While approval of plans for a new third- to fifth-grade school in the Menlo Park City School District are running a few months behind schedule, district officials say they think they can finish construction by September 2016 if the demolition of existing buildings starts by May 15.
Ahmad Sheikholeslami, the district's chief business officer, told the district's governing board at a meeting on Feb. 10 that if the district begins work on parts of the project that don't need state approval -- demolition, site clearing and other preparations -- as soon as it can, the project should be back on track to be completed by September 2016.
The district now expects state approval of its plans by late May, Mr. Sheikholeslami said.
Mr. Sheikholeslami showed the board drawings of the proposed new school, which will be built on the district's O'Connor site, 275 Elliott Drive, between O'Connor Street and Oak Court, in the Willows neighborhood of Menlo Park. Plans have been slightly altered from the original vision for the school, in part to make sure the project stays on budget. The changes are mostly in features such as stucco replacing stone and fewer windows.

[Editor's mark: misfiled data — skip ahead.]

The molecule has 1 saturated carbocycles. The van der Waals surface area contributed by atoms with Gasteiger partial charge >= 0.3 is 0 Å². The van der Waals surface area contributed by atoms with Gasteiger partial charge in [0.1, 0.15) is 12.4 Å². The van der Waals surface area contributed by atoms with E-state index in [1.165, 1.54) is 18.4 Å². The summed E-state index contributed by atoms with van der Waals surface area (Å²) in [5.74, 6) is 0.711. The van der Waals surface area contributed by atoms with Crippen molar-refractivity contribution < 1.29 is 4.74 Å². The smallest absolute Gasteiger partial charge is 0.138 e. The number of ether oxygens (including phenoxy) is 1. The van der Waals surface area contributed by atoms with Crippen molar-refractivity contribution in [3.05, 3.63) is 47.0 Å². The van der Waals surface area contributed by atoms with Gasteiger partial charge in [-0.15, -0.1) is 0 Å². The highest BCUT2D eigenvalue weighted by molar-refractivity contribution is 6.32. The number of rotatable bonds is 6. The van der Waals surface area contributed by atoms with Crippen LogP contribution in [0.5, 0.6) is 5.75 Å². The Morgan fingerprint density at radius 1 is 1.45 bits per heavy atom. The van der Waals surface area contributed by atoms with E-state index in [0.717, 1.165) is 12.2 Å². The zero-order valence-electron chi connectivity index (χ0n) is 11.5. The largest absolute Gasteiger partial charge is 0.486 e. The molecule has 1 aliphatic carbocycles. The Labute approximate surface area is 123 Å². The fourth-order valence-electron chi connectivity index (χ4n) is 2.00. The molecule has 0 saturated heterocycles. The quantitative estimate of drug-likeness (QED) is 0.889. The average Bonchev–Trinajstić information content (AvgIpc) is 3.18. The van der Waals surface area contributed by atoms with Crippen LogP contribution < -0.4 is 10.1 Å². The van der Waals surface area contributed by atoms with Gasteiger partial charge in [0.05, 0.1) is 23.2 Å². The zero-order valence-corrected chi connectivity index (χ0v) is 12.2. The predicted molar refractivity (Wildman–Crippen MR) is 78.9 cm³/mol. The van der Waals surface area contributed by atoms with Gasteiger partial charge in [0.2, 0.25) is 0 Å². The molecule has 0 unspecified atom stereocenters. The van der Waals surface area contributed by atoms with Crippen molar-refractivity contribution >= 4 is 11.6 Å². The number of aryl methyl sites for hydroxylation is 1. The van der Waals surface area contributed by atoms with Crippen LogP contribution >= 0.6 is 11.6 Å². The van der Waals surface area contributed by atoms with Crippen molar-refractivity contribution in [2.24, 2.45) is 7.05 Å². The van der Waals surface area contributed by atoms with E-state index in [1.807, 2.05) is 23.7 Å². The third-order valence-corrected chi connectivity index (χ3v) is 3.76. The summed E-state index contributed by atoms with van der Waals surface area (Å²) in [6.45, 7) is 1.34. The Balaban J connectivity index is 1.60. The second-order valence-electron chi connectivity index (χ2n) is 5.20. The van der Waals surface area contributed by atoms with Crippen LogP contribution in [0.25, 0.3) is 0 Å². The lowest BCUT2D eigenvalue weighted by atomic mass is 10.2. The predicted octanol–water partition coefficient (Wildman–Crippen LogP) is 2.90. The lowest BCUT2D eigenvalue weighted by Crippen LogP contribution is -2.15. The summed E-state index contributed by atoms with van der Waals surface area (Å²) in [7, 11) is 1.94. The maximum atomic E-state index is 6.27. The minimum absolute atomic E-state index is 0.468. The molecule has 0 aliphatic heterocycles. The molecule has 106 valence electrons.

Superintendent Maurice Ghysels said the district is ready to begin informing parents about the plan for transitioning students into the new school. Students now attend Laurel School from kindergarten to third grade and then go to Encinal for fourth and fifth grades.
Starting in September 2015, instead of moving all of Laurel's fourth-graders to Encinal, 71 of the students (out of 116 current third-graders) will stay at Laurel for fourth grade and the remainder will go to Encinal. Superintendent Ghysels said he planned to ask parents to choose which school they prefer for their students by Feb. 13.
The fourth-graders who stay at Laurel will move to the new school when it opens, while those who go to Encinal will remain there for fifth grade, he said. The new Upper Laurel School will open with six classes of third-graders, five classes of fourth-graders and three classes of fifth-graders, he said.
The district will balance the numbers of students who remain at Laurel next year and who go on to Encinal by giving consideration to families with siblings at either school (older siblings at Encinal or younger siblings at Laurel) and neighborhoods (attempting to keep neighborhood clusters in the same schools) while keeping the Spanish immersion class together at one school. If the numbers still do not work out, a lottery will be used, the superintendent said.